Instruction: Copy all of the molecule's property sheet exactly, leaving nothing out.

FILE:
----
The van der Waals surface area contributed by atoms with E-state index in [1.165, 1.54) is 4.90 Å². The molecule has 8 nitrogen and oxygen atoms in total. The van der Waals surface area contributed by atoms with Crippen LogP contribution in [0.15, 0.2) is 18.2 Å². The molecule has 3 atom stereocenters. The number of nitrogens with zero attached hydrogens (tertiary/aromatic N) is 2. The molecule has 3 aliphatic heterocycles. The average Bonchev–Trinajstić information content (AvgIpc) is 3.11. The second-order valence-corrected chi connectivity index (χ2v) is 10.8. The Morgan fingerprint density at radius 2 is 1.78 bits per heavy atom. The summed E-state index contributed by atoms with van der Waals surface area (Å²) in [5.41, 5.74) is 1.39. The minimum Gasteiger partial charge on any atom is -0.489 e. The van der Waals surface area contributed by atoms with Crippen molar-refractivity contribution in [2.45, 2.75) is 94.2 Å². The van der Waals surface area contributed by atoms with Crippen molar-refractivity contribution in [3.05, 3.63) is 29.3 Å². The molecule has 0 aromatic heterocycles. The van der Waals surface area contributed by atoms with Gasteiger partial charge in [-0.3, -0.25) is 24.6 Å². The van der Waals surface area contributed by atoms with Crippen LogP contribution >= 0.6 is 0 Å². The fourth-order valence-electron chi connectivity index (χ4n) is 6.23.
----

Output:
The van der Waals surface area contributed by atoms with E-state index in [1.165, 1.54) is 4.90 Å². The molecule has 8 nitrogen and oxygen atoms in total. The van der Waals surface area contributed by atoms with Crippen LogP contribution in [0.15, 0.2) is 18.2 Å². The molecule has 3 atom stereocenters. The number of nitrogens with zero attached hydrogens (tertiary/aromatic N) is 2. The molecule has 3 aliphatic heterocycles. The average Bonchev–Trinajstić information content (AvgIpc) is 3.11. The second-order valence-corrected chi connectivity index (χ2v) is 10.8. The Morgan fingerprint density at radius 2 is 1.78 bits per heavy atom. The summed E-state index contributed by atoms with van der Waals surface area (Å²) in [5.41, 5.74) is 1.39. The minimum Gasteiger partial charge on any atom is -0.489 e. The van der Waals surface area contributed by atoms with Crippen molar-refractivity contribution in [2.45, 2.75) is 94.2 Å². The van der Waals surface area contributed by atoms with Crippen molar-refractivity contribution in [3.05, 3.63) is 29.3 Å². The molecule has 0 aromatic heterocycles. The van der Waals surface area contributed by atoms with Gasteiger partial charge in [-0.3, -0.25) is 24.6 Å². The van der Waals surface area contributed by atoms with Crippen LogP contribution >= 0.6 is 0 Å². The fourth-order valence-electron chi connectivity index (χ4n) is 6.23.